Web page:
TeX - LaTeX Stack Exchange is a question and answer site for users of TeX, LaTeX, ConTeXt, and related typesetting systems. It's 100% free, no registration required.

Sign up
Here's how it works:
  1. Anybody can ask a question
  2. Anybody can answer
  3. The best answers are voted up and rise to the top

This is a follow-up to this question.

Suppose you want to denote vectors by upright bold letters; then \mathbf{u} works fine, except that if it's a Greek letter you have to use \boldsymbol{\omega} instead.

Question: Is it possible to define a generic vector command in LaTeX which automatically chooses between \mathbf and \boldsymbol, so that one can write just \vect{u} and \vect{\omega} without having to treat the Greek symbols specially by hand?

(Just to be clear: \newcommand{\vect}[1]{\boldsymbol{#1}} is no good in this situation, since \boldsymbol{u} gives bold italic instead of roman.)

share|improve this question
    
\boldsymbol(\omega) -> \boldsymbol{\omega}; I couldn't edit because of some "minimum 6 character" rule... – equaeghe Feb 22 '13 at 15:35
    
@equaeghe: Fixed. – Hans Lundmark Feb 23 '13 at 8:30
up vote 20 down vote accepted

You can use both commands together and define something like

\usepackage{bm}
\newcommand{\vect}[1]{\boldsymbol{\mathbf{#1}}}

which should work for most cases.

share|improve this answer
\usepackage{bm,xstring}

$\vect{{\cal M}}$
share|improve this answer
2  
Welcome to TeX.SX! I'm not entirely sure how this answers the question. xstring in particular looks extraneous and you don't seem to be using bm. Moreover, if I turn your code into a minimal working example (MWE), it does not compile. – Sean Allred Jan 21 at 10:33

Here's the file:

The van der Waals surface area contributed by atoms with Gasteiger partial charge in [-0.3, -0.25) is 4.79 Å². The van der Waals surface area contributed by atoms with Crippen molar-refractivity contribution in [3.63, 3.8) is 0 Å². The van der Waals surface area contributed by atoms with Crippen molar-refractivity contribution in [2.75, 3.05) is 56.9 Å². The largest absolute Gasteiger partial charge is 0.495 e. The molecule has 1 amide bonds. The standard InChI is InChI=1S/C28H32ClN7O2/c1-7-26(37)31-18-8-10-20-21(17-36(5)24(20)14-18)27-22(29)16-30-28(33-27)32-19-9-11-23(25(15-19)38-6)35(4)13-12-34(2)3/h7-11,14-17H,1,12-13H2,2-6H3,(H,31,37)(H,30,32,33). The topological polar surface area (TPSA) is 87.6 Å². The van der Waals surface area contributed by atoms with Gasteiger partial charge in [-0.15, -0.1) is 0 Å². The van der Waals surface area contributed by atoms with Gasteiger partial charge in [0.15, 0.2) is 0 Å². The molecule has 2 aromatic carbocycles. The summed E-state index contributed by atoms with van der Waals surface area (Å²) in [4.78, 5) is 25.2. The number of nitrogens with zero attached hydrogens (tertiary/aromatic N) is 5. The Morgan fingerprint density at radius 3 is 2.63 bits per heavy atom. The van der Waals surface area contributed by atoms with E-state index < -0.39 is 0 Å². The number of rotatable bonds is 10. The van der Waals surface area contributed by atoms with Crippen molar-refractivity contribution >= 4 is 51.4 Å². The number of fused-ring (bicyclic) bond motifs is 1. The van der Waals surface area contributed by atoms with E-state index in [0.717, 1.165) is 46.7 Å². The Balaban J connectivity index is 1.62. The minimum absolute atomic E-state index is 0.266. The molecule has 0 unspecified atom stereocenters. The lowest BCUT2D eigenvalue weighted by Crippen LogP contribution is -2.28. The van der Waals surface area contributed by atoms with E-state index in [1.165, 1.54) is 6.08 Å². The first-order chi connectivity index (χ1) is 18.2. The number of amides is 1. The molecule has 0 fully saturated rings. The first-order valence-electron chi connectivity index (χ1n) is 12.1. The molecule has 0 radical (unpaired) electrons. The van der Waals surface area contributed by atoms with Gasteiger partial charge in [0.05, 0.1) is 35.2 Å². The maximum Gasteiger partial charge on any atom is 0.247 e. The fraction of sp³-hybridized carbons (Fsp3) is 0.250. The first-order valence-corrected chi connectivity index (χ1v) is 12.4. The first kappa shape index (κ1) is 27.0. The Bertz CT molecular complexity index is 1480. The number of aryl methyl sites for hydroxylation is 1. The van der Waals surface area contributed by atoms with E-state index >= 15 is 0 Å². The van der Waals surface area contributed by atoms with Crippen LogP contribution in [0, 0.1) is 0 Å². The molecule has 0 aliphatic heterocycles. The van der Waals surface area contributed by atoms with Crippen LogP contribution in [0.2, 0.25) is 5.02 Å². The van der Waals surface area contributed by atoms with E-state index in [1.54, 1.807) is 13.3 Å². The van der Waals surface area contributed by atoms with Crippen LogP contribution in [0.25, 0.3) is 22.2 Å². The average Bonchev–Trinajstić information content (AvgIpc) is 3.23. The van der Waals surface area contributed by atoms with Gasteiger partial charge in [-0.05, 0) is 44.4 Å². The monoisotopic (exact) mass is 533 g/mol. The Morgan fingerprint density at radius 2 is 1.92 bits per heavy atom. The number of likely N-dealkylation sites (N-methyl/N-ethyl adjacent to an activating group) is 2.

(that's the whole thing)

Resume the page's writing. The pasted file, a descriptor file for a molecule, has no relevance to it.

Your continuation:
The macro

\newcommand{\vect}[1]{\boldsymbol{\mathbf{#1}}}

does not work with mathtime pro lite fonts (and from the comments it appears that it does not work with mathpazo either). Another approach is to simply check if the argument is A-Za-z.

\usepackage{bm,xstring}

\def\VEC#1%
    {\IfSubStr{ABCDEFGHIJKLMNOPQRSTUVWXYZabcdefghijklmnopqrstuvwxyz}{#1}
        {\mathbf{#1}}
        {\bm{#1}}}

This is inefficient since it performs the substring check for each execution. One could define macros \VEC@A, \VEC@B etc (using a simple loop), and then check do

\def\VEC#1%
    {\ifcsname VEC@#1\endcsname
        \mathbf{#1}%
     \else
         \bm{#1}%
     \fi}
share|improve this answer

Although this doesn't answer your question, have you tried using the bm package? Then $\bm{\omega}$ gives a bold omega, $\bm{u}$ gives a bold (math italic) u, and $\bm{\mathrm{u}}$ a bold roman u.

share|improve this answer
2  
Indeed, defining something like \newcommand{\vect}[1]{\boldsymbol{\mathbf{#1}}} would do the trick. – Juan A. Navarro Sep 27 '10 at 18:55
    
@Juan: why not make an answer out of your comment? – Konrad Swanepoel Sep 27 '10 at 19:02
    
Hmm.. because I thought it was pretty much the same (i.e. use both commands together), but maybe not? – Juan A. Navarro Sep 27 '10 at 19:07
    
@Juan: Thanks, that works! Except that I'm getting weird errors from an \underbrace in a file where I tried it: "Use of \reserved@a doesn't match its definition." and " LaTeX Error: Too many math alphabets used in version bold." Unfortunately that particular formula works fine in a file on its own, so I'm having trouble producing a minimal example where it fails... – Hans Lundmark Sep 27 '10 at 19:41
    
@Juan: Anyway, if you put your comment in an answer instead I can accept it. – Hans Lundmark Sep 27 '10 at 19:42

Your Answer

 
discard

By posting your answer, you agree to the privacy policy and terms of service.

Not the answer you're looking for? Browse other questions tagged or ask your own question.